3. For the Church, respect for human rights is lacking
For the third requirement, the Catholic Church condemned human rights until the Second Vatican Council in 1965. If today it says it accepts human rights, it does not respect the spirit of them. At present, it denies women equality extended to the priesthood. And it was even worse in the past.
In the original Christian Church, according to the doctrine of St. Paul, slavery was accepted as a natural and legitimate practice, but a Christian should not hold another Christian in slavery. Later, the Church condemned the slavery of the American Indians. But its attitude towards the black slave trade, initially organised by the Portuguese from 1441, was less glorious: a series of papal bulls approved and encouraged it:
A theological justification has been put forward in which the children of Canaan are equated with blacks:
[Genesis 9:25-27] He said, “Cursed be Canaan! The lowest of slaves will he be to his brothers.” He also said, “Praise be to the Lord, the God of Shem! May Canaan be the slave of Shem. May God extend Japheth’s territory; may Japheth live in the tents of Shem, and may Canaan be the slave of Japheth.”
The French theologian Bellon de Saint-Quentin, in his Dissertation on the slave trade and commerce of the Negroes of 1740, wrote " One can legally own slaves and use them; this possession and service are not contrary to natural law, nor to the divine written law, nor even to the law of the Gospel." Dare we say that the Church is carrying out a divine plan?
Serfdom is a different status, but treated in a similar way. Despite Voltaire's campaign, the last serfs in France were those of the abbey of Saint-Claude (Jura) who remained in their condition until the French Revolution of 1789.
Whoever has encouraged moral regressions cannot hold the truth.
The God of the carrot and the stick
While only one precondition would suffice for the rejection of a religious ideology, none of the three conditions are met. Let us nevertheless force ourselves to a global analysis of its substance.
When you ask "Do you believe in God?" you may think you have asked the most fundamental question. But this is not so, because even assuming a form of soul survival, a God who does not judge us and does not hand out rewards or punishments, would not cause us any concern.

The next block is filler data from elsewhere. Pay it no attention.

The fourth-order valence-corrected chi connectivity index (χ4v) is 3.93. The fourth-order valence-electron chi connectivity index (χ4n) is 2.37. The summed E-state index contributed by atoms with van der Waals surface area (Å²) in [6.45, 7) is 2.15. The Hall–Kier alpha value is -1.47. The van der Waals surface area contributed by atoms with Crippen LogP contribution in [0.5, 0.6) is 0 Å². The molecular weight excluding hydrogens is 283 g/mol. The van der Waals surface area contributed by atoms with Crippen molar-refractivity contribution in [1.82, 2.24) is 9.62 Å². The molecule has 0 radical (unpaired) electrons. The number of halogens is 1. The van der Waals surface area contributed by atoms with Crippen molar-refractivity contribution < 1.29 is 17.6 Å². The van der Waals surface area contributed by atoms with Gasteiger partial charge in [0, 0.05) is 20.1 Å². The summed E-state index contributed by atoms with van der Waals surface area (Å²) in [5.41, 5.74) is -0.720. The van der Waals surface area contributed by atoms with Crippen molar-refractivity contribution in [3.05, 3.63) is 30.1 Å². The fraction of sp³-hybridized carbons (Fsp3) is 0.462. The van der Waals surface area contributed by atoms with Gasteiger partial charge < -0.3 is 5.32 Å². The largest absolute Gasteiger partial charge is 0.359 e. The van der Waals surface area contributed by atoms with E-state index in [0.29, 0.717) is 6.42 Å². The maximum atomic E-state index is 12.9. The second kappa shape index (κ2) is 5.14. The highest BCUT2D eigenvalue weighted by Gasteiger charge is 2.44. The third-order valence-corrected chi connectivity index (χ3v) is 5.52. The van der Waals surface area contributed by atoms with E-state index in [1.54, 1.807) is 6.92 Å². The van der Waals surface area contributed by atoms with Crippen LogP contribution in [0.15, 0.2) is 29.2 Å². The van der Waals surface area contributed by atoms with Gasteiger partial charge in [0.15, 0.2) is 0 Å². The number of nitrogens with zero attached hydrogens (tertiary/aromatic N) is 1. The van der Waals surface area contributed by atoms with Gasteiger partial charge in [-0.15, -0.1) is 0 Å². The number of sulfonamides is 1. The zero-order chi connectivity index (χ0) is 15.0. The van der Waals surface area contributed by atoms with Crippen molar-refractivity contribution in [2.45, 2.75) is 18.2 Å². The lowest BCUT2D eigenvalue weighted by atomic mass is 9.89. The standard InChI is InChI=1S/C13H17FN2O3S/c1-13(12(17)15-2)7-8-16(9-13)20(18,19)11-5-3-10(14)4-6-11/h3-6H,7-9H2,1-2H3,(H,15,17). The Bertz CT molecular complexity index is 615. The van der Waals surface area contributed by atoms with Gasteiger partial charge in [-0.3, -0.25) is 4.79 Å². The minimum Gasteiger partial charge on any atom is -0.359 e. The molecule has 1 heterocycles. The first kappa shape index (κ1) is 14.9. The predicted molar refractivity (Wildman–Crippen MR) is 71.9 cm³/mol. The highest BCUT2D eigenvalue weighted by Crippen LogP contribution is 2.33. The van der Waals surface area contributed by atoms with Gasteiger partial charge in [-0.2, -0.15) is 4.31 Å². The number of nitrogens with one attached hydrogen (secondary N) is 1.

Faith is built on the belief that a Supreme Judge weighs our actions, rewards or punishes us. On earth, a father who would say, "If you are wise, I will always love you; but if you disobey, you will go to live with the evil ogre who causes pain" would be called unworthy. By transforming a tale of this kind into a divine decree, religions engage in moral blackmail. The believer lives between the anxiety of Judgement and the hope of a reward. However, since purgatory and hell are possible outcomes, "hope" is mostly about overcoming anguish. Religion powerfully dramatises life and death, but I do not believe in the God of the carrot and the stick.
The fundamental question is "Is there life after death?". According to established knowledge, the answer is clearly no, because the death of every living being is final. Therefore, with or without faith in God, the threat of the Judgment vanishes.
I appreciate very much that life is neither an examination, nor a probationary period, nor a selection test with winners and losers in the afterlife. Life, thus de-dramatised, can be envisaged with less anxiety, more lightness, and above all without trembling. But this peace of mind is inaccessible to those who believe themselves to be immortal.
Everyone finds pleasure where his or her aspirations take him or her: the surrender to trust in faith or the argumentative renunciation of obviously erroneous theories.